China on bin Laden
Anti-American sentiment continues to be rampant among Chinese Internet users, most of them educated elites. Reacting to the death of Osama bin Laden, large numbers of Chinese overwhelmingly viewed him as a heroic “anti-American fighter.” Immediately after the Navy SEALs’ successful mission that killed bin Laden, China’s Phoenix TV website conducted an online poll on the death of the world’s No. 1 terrorist. By midnight May 3, more than a halfmillion people responded. Asked “How do you feel about the death of Osama bin Laden,” 59.9 percent said they were “saddened, because an anti-American fighter has fallen.” About 20 percent indicated that they were “happy that he is dead.”
The same poll showed that while a clear majority strongly endorsed bin Laden’s anti-American “heroism,” almost 60 percent of those polled expressed disapproval of bin Laden’s indiscriminate killing of innocent people.
Some Chinese commentators were not surprised by the vitriolic anti-American feeling among so many Chinese. One of them, media commentator Mo Zhixu in Beijing, noted that the poll results represent progress since 90 percent of Chinese he polled right after the Sept. 11 attacks expressed cheering approval for the terrorists’ mass killings of Americans.
The strong anti-American hatred was reflected in website after website, microblog after microblog, across China’s vast cyberspace. In the most popular online chat room, Strong China Forum (qiangguoluntan), hosted under the aegis of the Chinese Communist Party’s official mouthpiece, the People’s Daily newspaper, almost all comments on bin Laden’s death predicted a gloom-and-doom future for the United States, as the death of bin Laden, they say, will expedite America’s decline. Or, as a blogger writing anonymously as “1235” opined on the People’s Microblog (renminweibo): “Laden’s death is just like the passing of a brother of the USA because American hegemony and terrorism are like twin brothers.”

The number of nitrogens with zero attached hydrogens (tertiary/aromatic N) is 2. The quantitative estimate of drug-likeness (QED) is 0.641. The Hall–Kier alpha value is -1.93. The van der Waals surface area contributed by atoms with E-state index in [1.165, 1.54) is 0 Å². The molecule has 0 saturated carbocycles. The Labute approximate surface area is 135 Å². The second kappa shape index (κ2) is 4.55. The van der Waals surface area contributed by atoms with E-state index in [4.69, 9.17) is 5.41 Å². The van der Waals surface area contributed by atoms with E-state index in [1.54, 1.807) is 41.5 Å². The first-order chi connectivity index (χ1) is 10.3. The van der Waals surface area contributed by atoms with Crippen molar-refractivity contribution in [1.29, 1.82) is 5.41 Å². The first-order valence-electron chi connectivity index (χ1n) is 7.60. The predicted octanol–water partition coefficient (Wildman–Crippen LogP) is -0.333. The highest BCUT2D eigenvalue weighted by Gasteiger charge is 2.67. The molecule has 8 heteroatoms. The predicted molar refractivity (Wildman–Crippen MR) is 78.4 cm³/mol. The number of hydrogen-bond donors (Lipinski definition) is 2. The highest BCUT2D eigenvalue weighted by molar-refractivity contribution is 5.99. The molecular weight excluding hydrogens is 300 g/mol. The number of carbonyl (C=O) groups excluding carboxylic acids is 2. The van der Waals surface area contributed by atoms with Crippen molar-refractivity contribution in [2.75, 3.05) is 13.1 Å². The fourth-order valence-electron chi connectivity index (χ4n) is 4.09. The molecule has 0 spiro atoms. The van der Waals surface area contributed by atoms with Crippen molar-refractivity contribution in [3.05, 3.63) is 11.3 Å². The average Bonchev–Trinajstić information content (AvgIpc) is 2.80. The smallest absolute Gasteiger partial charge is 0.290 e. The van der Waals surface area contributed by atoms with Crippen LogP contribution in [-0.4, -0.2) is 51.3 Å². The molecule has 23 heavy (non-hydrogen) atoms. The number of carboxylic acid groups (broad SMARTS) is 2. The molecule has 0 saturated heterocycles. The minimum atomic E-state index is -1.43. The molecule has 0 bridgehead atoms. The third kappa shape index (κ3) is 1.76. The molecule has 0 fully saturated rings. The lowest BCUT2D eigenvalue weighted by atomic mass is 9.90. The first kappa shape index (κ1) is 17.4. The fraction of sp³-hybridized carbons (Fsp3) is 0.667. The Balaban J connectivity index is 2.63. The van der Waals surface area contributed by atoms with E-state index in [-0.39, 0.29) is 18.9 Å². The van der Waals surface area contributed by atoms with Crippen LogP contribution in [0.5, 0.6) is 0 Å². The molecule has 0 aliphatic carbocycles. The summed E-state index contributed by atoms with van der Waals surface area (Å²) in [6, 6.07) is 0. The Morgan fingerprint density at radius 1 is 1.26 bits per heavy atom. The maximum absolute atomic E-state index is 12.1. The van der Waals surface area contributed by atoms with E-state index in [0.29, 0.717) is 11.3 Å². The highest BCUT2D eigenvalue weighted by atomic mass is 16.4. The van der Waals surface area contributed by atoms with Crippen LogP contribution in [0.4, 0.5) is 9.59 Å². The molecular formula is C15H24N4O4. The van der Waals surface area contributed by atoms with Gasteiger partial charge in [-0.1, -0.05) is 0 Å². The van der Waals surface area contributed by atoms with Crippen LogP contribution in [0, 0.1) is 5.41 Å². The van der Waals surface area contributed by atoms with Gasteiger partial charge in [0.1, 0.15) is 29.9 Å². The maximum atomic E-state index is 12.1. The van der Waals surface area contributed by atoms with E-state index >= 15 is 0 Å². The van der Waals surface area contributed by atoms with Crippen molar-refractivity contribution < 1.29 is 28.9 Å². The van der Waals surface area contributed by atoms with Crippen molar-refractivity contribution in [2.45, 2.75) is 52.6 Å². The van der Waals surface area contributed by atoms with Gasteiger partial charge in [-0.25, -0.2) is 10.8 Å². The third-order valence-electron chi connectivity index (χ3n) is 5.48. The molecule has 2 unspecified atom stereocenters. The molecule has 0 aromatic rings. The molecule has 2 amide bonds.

Considering China’s highly controlled and censored Internet, it is difficult to ascertain the accuracy of these online polls. However, if pro-American senti- ment is censored and deleted voluminously from polling data by China’s state propaganda organs, such polling results should reflect the Chinese government’s official anti-Americanism. If these results are accurate and uncensored, they are indeed revealing and shocking. Either way, the United States may have a far bigger problem in dealing with China in years than most Americans know.